Suffredin said there is typically a lag rate of about 5% in property tax payments from property owners. He fears this year’s lag rate could be anywhere from 15 to 20 or even 30% as unemployment, which saw first-time claims since the outbreak of COVID-19 in March reach 36 million nationally, causes property owners to miss mortgage payments and prevents renters from paying landlords.

 

Suffredin said there are provisions in state COVID orders preventing evictions and further added that courts which process evictions and foreclosures are not meeting during the crisis. Cook County Sheriff Tom Dart has also stopped his officers from executing evictions. He said when those courts reopen, there could be a wave of new evictions and foreclosures from the backlog.

Suffredin said taxes on 730,000 property parcels, about two-thirds of all the taxed property in Cook County, are paid through escrow accounts managed by banks.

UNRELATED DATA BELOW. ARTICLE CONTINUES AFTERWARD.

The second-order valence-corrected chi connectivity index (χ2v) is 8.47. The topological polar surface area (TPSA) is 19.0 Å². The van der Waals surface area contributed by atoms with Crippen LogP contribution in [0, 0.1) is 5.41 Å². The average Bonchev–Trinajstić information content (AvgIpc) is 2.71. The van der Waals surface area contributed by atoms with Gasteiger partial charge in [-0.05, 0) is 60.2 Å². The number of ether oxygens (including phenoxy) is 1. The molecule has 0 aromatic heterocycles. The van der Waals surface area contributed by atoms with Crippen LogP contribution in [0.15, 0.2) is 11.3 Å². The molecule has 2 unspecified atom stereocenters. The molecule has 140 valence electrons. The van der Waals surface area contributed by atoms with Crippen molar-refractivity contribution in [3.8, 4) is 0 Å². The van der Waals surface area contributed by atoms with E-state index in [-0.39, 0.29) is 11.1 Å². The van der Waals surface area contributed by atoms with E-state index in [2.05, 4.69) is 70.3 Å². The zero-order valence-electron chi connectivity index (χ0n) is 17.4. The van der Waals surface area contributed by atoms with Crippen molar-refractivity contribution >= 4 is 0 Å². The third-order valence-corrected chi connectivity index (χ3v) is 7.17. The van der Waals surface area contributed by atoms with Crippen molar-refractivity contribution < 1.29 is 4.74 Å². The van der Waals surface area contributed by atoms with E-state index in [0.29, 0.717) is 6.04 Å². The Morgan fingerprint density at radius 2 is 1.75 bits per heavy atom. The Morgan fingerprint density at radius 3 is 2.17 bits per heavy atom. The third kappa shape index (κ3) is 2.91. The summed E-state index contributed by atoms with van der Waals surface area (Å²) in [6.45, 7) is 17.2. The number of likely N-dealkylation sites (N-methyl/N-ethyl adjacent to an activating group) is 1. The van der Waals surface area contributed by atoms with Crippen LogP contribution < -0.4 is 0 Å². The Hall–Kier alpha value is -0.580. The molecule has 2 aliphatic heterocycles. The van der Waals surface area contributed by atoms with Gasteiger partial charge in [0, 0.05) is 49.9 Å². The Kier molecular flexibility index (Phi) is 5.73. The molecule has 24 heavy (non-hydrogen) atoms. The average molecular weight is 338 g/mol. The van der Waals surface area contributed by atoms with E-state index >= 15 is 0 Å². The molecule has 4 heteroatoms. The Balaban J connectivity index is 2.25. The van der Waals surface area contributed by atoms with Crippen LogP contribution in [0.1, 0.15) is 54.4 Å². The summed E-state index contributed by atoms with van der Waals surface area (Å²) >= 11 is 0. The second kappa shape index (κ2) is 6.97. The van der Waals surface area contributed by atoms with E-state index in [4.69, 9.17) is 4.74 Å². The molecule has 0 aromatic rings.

In an escrow account, the property owner pays one mortgage payment to the bank each month including the cost of property taxes already figured in. The bank then pays the property tax to the county on behalf of the mortgage holder.

Suffredin said it would be prohibitively complicated for banks to change all those escrow accounts, meaning he expects property tax payments from escrow accounts to come in on or before Aug. 3.

Given that two-thirds of property taxes are expected to come in on time, top administrative and elected officials for taxing bodies from the villages of Niles and Elk Grove Village, the Niles-Maine District Library, Glenview Park District and Glenview School Dist. 34 report they have enough money in their reserve accounts so that the one-third of property tax receipts, which may be late, would not have any significant impact on budgets.

Silvestri said mayors he spoke with supported the measure once they learned about the escrow factor.